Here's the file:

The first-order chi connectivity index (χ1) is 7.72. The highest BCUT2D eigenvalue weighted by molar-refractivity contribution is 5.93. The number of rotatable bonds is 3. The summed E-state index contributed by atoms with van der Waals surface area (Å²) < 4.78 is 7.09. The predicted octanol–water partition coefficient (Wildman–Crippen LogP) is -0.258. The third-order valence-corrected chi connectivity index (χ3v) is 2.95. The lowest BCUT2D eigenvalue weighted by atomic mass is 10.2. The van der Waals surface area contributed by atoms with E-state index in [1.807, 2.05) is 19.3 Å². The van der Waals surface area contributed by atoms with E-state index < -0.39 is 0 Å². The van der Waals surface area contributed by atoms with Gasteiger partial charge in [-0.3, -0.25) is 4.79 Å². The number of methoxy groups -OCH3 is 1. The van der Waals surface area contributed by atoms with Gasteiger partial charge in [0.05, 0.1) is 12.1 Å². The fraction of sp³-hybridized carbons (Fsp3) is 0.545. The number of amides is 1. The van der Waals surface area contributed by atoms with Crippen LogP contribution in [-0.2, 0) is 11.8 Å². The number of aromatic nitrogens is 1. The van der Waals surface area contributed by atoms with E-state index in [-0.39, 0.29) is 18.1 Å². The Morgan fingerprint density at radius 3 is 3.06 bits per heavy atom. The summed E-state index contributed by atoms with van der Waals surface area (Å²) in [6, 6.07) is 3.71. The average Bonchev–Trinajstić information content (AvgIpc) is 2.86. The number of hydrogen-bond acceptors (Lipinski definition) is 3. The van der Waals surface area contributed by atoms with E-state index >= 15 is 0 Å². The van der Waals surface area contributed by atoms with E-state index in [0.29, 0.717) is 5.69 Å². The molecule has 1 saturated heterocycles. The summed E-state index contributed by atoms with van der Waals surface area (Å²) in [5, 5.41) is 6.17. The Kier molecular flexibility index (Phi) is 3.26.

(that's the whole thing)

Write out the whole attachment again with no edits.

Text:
The first-order chi connectivity index (χ1) is 7.72. The highest BCUT2D eigenvalue weighted by molar-refractivity contribution is 5.93. The number of rotatable bonds is 3. The summed E-state index contributed by atoms with van der Waals surface area (Å²) < 4.78 is 7.09. The predicted octanol–water partition coefficient (Wildman–Crippen LogP) is -0.258. The third-order valence-corrected chi connectivity index (χ3v) is 2.95. The lowest BCUT2D eigenvalue weighted by atomic mass is 10.2. The van der Waals surface area contributed by atoms with E-state index in [1.807, 2.05) is 19.3 Å². The van der Waals surface area contributed by atoms with E-state index < -0.39 is 0 Å². The van der Waals surface area contributed by atoms with Gasteiger partial charge in [-0.3, -0.25) is 4.79 Å². The number of methoxy groups -OCH3 is 1. The van der Waals surface area contributed by atoms with Gasteiger partial charge in [0.05, 0.1) is 12.1 Å². The fraction of sp³-hybridized carbons (Fsp3) is 0.545. The number of amides is 1. The van der Waals surface area contributed by atoms with Crippen LogP contribution in [-0.2, 0) is 11.8 Å². The number of aromatic nitrogens is 1. The van der Waals surface area contributed by atoms with E-state index in [-0.39, 0.29) is 18.1 Å². The Morgan fingerprint density at radius 3 is 3.06 bits per heavy atom. The summed E-state index contributed by atoms with van der Waals surface area (Å²) in [6, 6.07) is 3.71. The average Bonchev–Trinajstić information content (AvgIpc) is 2.86. The number of hydrogen-bond acceptors (Lipinski definition) is 3. The van der Waals surface area contributed by atoms with E-state index >= 15 is 0 Å². The van der Waals surface area contributed by atoms with E-state index in [0.29, 0.717) is 5.69 Å². The molecule has 1 saturated heterocycles. The summed E-state index contributed by atoms with van der Waals surface area (Å²) in [5, 5.41) is 6.17. The Kier molecular flexibility index (Phi) is 3.26.